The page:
When he stopped, he realized that it was Gericke, who was pregnant at the time. She claimed that she was trying to buy used baby gear off Facebook Marketplace, and had no idea that she was actually at the deceased firefighter's house. Afterward, she texted the deputy a photo of a Graco baby swing, saying, "I got my bouncer. Im the idiot. She gave me the right address, it was 1020. I accidentally typed 1030 . . ."

Later, state investigators interviewed the woman who lived at the "right address." She hadn't sold anyone a Graco baby swing, she said.

Suspicions began to mount last April, when Gericke allegedly targeted one of her own co-workers in a particularly brazen burglary attempt. An officer with the Jefferson County Sheriff's Office who was leaving town for two days had sent out a departmentwide email, giving her colleagues a heads-up about her travel plans. As soon as her plane landed, authorities say, her phone started pinging with alerts from her home security system.


The surveillance video showed a pregnant woman in tennis shoes trying to tug open the front and back doors to the officer's house, then poking around a gas grill on the patio to look for a spare key. Two other deputies who watched the footage identified the woman as Gericke.

Gericke denied that she was the woman in the video, admitting only that she owned an identical pair of white tennis shoes, the affidavit says. But in May, detectives connected her to the stolen checks that had vanished from the 82-year-old man's home more than a year before. The note that had been left on his front door had a fingerprint on it, and the state's crime laboratory matched it to Gericke.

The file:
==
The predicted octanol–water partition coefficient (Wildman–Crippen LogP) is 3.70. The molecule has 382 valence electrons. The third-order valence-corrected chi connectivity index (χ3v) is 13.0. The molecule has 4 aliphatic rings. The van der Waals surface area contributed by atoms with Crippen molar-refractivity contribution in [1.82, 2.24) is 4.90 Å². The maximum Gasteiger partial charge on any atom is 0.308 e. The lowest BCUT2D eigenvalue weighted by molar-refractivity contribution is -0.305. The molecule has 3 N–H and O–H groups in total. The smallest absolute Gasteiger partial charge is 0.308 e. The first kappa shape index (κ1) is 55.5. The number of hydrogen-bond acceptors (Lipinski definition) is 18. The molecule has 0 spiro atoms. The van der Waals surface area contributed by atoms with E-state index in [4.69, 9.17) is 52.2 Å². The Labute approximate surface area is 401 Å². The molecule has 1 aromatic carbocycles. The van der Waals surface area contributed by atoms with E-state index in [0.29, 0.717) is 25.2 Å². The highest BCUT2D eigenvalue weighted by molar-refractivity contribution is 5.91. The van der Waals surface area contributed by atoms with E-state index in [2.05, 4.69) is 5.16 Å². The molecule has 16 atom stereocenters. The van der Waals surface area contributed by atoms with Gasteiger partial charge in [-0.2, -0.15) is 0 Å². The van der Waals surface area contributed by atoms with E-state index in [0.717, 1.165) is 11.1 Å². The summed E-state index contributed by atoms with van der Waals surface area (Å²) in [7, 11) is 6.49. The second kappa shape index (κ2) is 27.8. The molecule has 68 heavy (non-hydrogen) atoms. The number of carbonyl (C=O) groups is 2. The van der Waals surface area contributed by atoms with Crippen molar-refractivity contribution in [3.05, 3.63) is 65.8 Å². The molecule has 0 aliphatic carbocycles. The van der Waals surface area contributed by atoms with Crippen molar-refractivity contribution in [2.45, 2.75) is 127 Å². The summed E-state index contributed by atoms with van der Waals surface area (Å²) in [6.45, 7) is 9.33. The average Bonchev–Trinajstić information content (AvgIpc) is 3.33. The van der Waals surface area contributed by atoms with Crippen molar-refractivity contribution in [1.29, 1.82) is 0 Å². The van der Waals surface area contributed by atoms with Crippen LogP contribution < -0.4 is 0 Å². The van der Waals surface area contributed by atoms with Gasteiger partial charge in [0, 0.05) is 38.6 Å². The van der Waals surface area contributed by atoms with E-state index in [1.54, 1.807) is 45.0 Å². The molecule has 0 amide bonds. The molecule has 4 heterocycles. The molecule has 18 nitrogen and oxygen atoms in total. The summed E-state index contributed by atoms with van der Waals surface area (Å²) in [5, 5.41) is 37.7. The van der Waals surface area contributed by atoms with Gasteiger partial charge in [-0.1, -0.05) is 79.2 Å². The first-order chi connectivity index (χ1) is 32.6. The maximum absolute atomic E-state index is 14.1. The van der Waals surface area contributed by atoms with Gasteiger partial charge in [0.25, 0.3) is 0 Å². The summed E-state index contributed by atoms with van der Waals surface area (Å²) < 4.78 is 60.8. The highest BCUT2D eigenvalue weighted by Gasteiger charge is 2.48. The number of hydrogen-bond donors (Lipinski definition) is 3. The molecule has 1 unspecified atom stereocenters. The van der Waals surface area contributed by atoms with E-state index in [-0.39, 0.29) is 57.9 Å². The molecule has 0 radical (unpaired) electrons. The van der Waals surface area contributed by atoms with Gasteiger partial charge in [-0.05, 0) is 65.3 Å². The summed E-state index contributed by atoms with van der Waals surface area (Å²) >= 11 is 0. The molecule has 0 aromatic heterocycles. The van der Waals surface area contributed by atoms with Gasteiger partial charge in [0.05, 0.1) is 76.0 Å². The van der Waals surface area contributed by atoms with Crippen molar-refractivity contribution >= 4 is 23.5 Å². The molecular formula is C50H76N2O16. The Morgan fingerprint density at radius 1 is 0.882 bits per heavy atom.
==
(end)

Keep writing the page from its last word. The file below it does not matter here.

Officials from the Jefferson County Sheriff's Office told the Milwaukee Journal Sentinel that as soon as they realized one of their own deputies was a burglary suspect, they handed the investigation over to the Wisconsin Division of Criminal Investigation. Detectives with the state agency staked out Gericke's home, noting that she drove a silver Chevrolet Cobalt identical to the one that had appeared on surveillance footage, and had a black Labrador retriever matching a dog that some victims had described seeing in the back of her car as she left the scene.

The final test came a month later, when state investigators began studying online obituaries and watching the homes of bereaved relatives. On June 14, investigators say they saw Gericke try to enter the home of a couple who were at a memorial service for their son, then drive to the home of the deceased man's brother and try his doors, too.

Gericke, who was first hired by the Jefferson County Sheriff's Office in February 2016, was fired in July, the Journal Sentinel reported. It's unclear why it took five more months for charges to be filed. A Tuesday statement from the department apologized "for the embarrassment and mistrust that this individual may have caused."

Gericke's attorney could not immediately be reached for comment late Wednesday night. Her first court appearance is scheduled for Dec. 30.

This article was written by Antonia Noori Farzan, a reporter for The Washington Post.